A Randomized Study Comparing Lamivudine Versus Adefovir Dipivoxil for Prevention of zHBV Reactivation in HBsAg Seropositive Patients Undergoing Cytotoxic Chemotherapy

The recruitment status of this study is unknown because the information has not been verified recently.
Verified July 2010 by Hospital Authority, Hong Kong.
Recruitment status was  Recruiting
Sponsor:
Collaborator:
The University of Hong Kong
Information provided by:
Hospital Authority, Hong Kong
ClinicalTrials.gov Identifier:
NCT00489151
First received: June 20, 2007
Last updated: July 6, 2010
Last verified: July 2010

June 20, 2007
July 6, 2010
June 2005
Not Provided
To compare the development of viral resistance to anti-viral therapy: lamivudine versus adefovir dipivoxil in immunosuppressed patients [ Time Frame: 72 weeks ]
Same as current
Complete list of historical versions of study NCT00489151 on ClinicalTrials.gov Archive Site
To assess the safety of adefovir dipivoxil in HBV seropositive patients who are planned to undergo chemotherapy, as compared to lamivudine. [ Time Frame: 72 weeks ]
Same as current
Not Provided
Not Provided
 
A Randomized Study Comparing Lamivudine Versus Adefovir Dipivoxil for Prevention of zHBV Reactivation in HBsAg Seropositive Patients Undergoing Cytotoxic Chemotherapy
A Randomized Study Comparing Lamivudine Versus Adefovir Dipivoxil for Prevention of zHBV Reactivation in HBsAg Seropositive Patients Undergoing Cytotoxic Chemotherapy

Liver diseases due to hepatitis B reactivation are serious causes of morbidity and mortality in hepatitis B infected patients treated with chemotherapy. We have previously shown that with pre-emptive use of lamivudine, one can drastically reduce liver-related morbidity and mortality in such patients. However, due to the development of hepatitis B virus resistance to lamivudine, some of these hepatitis B infected patients still develop hepatitis. This is a research study aiming to compare the use of adefovir dipivoxil to lamivudine in hepatitis B infected patients treated with chemotherapy. Both of these drugs have been approved for the treatment of the hepatitis B infection in the United States, European Union and Hong Kong.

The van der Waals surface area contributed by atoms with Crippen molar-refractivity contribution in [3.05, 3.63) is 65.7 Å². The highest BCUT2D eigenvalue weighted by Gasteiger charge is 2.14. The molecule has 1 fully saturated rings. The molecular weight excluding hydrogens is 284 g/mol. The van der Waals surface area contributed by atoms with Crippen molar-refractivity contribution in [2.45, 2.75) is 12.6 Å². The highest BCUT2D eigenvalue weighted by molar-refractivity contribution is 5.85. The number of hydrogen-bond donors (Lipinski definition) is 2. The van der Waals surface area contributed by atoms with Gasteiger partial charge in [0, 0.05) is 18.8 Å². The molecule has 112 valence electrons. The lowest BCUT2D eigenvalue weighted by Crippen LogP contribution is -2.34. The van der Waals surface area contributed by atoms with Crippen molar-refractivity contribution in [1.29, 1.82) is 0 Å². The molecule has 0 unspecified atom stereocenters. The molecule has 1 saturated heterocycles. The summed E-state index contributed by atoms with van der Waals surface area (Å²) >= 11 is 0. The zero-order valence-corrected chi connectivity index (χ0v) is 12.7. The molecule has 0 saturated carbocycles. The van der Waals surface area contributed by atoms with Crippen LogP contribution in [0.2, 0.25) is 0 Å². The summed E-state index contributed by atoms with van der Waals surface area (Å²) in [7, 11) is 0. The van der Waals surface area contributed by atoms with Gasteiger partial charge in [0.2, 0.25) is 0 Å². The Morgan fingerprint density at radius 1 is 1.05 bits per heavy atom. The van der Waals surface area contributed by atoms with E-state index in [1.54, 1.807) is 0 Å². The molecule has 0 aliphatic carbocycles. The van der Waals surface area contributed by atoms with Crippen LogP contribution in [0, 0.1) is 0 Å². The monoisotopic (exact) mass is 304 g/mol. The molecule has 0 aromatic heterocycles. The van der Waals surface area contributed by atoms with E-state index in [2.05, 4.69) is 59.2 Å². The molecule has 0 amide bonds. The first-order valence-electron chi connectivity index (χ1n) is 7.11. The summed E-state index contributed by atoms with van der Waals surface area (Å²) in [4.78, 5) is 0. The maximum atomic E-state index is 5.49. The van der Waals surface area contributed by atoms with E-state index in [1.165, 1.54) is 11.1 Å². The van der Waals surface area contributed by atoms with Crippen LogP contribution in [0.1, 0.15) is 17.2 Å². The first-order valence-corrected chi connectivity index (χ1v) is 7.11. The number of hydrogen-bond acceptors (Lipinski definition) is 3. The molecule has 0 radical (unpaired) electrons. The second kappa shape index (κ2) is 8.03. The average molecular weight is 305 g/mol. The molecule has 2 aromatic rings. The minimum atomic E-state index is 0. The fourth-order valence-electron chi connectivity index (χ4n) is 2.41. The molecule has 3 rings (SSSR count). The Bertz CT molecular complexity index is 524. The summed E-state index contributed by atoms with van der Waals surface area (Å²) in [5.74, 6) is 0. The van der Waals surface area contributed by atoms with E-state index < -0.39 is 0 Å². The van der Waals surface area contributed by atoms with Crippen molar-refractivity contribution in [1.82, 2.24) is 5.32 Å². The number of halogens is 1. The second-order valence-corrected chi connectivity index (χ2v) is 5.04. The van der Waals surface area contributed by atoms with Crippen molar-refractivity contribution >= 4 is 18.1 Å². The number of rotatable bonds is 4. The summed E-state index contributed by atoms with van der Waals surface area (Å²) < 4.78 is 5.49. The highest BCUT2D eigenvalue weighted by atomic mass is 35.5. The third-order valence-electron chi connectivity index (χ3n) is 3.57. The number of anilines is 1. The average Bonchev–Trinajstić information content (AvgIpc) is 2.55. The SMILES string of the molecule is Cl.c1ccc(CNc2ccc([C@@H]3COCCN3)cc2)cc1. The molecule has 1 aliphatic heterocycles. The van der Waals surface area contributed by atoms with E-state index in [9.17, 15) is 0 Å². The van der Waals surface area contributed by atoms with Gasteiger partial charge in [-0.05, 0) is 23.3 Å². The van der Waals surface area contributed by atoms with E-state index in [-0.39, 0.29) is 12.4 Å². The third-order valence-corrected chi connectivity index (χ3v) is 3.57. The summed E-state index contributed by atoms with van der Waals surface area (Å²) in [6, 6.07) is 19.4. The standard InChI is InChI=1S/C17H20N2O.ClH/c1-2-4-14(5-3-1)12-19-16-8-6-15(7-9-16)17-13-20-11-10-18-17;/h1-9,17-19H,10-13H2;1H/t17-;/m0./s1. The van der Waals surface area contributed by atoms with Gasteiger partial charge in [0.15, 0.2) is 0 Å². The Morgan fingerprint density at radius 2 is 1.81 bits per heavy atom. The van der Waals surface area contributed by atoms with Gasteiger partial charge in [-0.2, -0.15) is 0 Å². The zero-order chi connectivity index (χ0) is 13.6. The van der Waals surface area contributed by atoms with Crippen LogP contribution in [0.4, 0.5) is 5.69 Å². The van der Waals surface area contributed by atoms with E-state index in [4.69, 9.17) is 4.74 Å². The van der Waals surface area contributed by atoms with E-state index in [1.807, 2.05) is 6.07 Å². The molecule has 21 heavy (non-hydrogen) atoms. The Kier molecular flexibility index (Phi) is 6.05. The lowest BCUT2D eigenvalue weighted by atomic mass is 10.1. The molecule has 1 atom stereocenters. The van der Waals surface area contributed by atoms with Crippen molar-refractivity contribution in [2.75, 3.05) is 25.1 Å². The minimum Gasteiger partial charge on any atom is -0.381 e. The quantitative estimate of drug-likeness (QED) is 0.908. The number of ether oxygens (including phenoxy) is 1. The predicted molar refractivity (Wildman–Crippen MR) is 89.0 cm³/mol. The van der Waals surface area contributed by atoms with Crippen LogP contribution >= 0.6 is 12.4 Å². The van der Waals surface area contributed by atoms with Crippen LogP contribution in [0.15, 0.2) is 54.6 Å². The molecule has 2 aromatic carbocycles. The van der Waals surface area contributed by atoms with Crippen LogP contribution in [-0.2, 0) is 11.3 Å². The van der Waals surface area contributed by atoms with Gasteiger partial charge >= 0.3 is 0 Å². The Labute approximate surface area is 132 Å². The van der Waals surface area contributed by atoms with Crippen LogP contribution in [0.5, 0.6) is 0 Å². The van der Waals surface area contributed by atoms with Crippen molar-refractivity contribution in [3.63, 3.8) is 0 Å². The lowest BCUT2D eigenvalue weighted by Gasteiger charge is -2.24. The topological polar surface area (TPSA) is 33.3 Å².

All patients who were recruited in this study will receive study medication, either lamivudine 100 mg daily or adefovir dipivoxil 10 mg daily to cover the entire period of chemotherapy for 72 weeks. All patients will be follow-up for an additional 24 weeks thereafter. Altogether, 70 subjects will be recruited from Queen Mary Hospital, Hong Kong SAR.

This is an open-label study, which means that the patients and the study doctor will know which treatment the subjects are assigned into. If a subject decides to take part in the study and is found eligible, he/she will be randomly (like flipping of coin) assigned to one of the following dose groups:

Lamivudine (100 mg) tablet Adefovir dipivoxil (10 mg) tablet

Not Provided
Interventional
Not Provided
Allocation: Randomized
Endpoint Classification: Efficacy Study
Intervention Model: Single Group Assignment
Masking: Open Label
Primary Purpose: Treatment
Hepatitis B
  • Drug: adefovir dipivoxil
  • Drug: lamivudine
Not Provided
Not Provided

*   Includes publications given by the data provider as well as publications identified by ClinicalTrials.gov Identifier (NCT Number) in Medline.
 
Recruiting
70
December 2007
Not Provided

Inclusion Criteria:

  • HBsAg+, nucleoside/nucleotide analogue naïve, malignant disease for iv chemotherapy

Exclusion Criteria:

  • HCV+ HDV+
Both
18 Years to 70 Years
Not Provided
Contact: Chee-Kin Hui, Dr (852) 2818 4300 ckh23@hku.hk
China
 
NCT00489151
UW 04-315 T/637, HARECCTR0500002
Not Provided
Not Provided
Hospital Authority, Hong Kong
The University of Hong Kong
Principal Investigator: George Lau, Dr Department of Medicine, Queen Mary Hospital
Hospital Authority, Hong Kong
July 2010

ICMJE     Data element required by the International Committee of Medical Journal Editors and the World Health Organization ICTRP